Background and objectives: Although the body of literature on factors that impede and enhance the use of research in policy making continues to expand, there is limited evidence about strategies that are effective at fostering the use of research in population health policy and programs. Building on previous reviews, we reviewed the published literature to identify and assess papers describing intervention studies that had outcome measures relating to research use.
Study type: Rapid review
Methods: We searched four academic databases and Google Scholar to identify papers published between 2009 and 2015. Our focus was on strategies relevant to population health policy and program delivery. For studies that tested strategies to increase the use of research, we extracted details about the intervention, participants, study sites and methods, and primary and other outcomes.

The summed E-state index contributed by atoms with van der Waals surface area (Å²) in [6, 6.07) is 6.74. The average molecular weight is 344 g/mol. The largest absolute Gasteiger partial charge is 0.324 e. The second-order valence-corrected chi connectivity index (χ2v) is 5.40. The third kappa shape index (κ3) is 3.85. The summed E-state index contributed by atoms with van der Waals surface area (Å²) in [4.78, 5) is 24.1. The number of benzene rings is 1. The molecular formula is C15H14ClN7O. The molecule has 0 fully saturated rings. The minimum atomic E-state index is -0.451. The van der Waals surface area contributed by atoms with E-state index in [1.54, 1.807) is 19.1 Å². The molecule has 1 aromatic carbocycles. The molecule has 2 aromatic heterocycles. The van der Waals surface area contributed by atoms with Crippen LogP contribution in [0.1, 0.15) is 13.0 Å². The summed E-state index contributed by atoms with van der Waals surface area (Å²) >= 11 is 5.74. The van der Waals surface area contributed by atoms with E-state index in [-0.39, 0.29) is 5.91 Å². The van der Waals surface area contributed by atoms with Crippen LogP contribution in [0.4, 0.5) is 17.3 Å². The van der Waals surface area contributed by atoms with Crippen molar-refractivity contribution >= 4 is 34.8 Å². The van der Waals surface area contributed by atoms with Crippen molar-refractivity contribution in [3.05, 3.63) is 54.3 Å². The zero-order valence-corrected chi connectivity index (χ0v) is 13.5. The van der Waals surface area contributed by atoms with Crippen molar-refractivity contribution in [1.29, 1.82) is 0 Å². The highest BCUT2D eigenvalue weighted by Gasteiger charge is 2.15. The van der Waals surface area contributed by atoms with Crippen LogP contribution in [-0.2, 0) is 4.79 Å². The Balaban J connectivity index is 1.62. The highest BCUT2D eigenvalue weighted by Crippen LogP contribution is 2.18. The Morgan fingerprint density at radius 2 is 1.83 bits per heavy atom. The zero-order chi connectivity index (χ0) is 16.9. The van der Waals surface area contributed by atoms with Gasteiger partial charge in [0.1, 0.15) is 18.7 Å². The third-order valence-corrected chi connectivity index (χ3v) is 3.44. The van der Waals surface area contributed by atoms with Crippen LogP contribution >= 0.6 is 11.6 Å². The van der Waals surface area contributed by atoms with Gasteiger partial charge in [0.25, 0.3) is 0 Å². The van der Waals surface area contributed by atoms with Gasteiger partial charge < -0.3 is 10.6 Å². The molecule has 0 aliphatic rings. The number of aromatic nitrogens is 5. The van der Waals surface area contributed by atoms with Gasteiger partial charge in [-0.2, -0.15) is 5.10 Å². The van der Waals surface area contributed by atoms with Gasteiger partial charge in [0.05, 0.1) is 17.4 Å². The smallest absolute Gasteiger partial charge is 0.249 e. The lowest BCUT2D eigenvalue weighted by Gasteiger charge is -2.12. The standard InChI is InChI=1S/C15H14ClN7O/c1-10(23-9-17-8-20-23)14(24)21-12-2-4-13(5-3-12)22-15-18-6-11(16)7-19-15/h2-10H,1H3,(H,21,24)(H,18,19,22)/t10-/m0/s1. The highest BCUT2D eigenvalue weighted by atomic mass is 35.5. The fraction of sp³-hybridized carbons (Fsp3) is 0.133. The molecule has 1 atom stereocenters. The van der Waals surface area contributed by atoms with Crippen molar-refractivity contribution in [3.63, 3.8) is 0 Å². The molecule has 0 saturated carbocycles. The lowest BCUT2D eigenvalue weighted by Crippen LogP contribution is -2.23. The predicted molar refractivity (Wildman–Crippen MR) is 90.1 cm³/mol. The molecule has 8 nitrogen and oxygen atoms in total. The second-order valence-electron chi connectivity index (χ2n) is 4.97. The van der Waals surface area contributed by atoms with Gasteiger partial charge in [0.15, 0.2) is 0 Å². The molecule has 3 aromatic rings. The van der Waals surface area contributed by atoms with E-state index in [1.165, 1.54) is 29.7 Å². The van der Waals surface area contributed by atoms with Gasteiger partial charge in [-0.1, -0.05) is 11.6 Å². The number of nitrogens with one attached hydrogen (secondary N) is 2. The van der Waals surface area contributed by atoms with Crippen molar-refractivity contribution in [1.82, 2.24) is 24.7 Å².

Results: We identified 14 articles reporting on 13 intervention studies. The studies were relatively weak methodologically and together provide few indications of effect. Only one study used an experimental design and one other used pre-/post-test design; the remaining studies were characterised by an absence of control groups, small sample sizes, and self-report data. Of the 13 studies: four intervention studies were related to the theme ‘relevant, useful, accessible research’; five studies (described in six papers) tested strategies that facilitated interaction between researchers and research users; three studies assessed strategies aimed at enhancing the capacity of organisations to use research; and one intervention study was related to the theme ‘funding research infrastructure and research projects’.
Conclusion: The level of evidence for the effectiveness of strategies to improve the use of research in policy making is low, and there remains a need for well-designed empirical studies that evaluate interventions. In the absence of strong evidence, efforts to enhance research use should be tailored to organisational needs and may incorporate capability development, improved access to targeted research summaries and syntheses, and greater interaction and collaboration with researchers.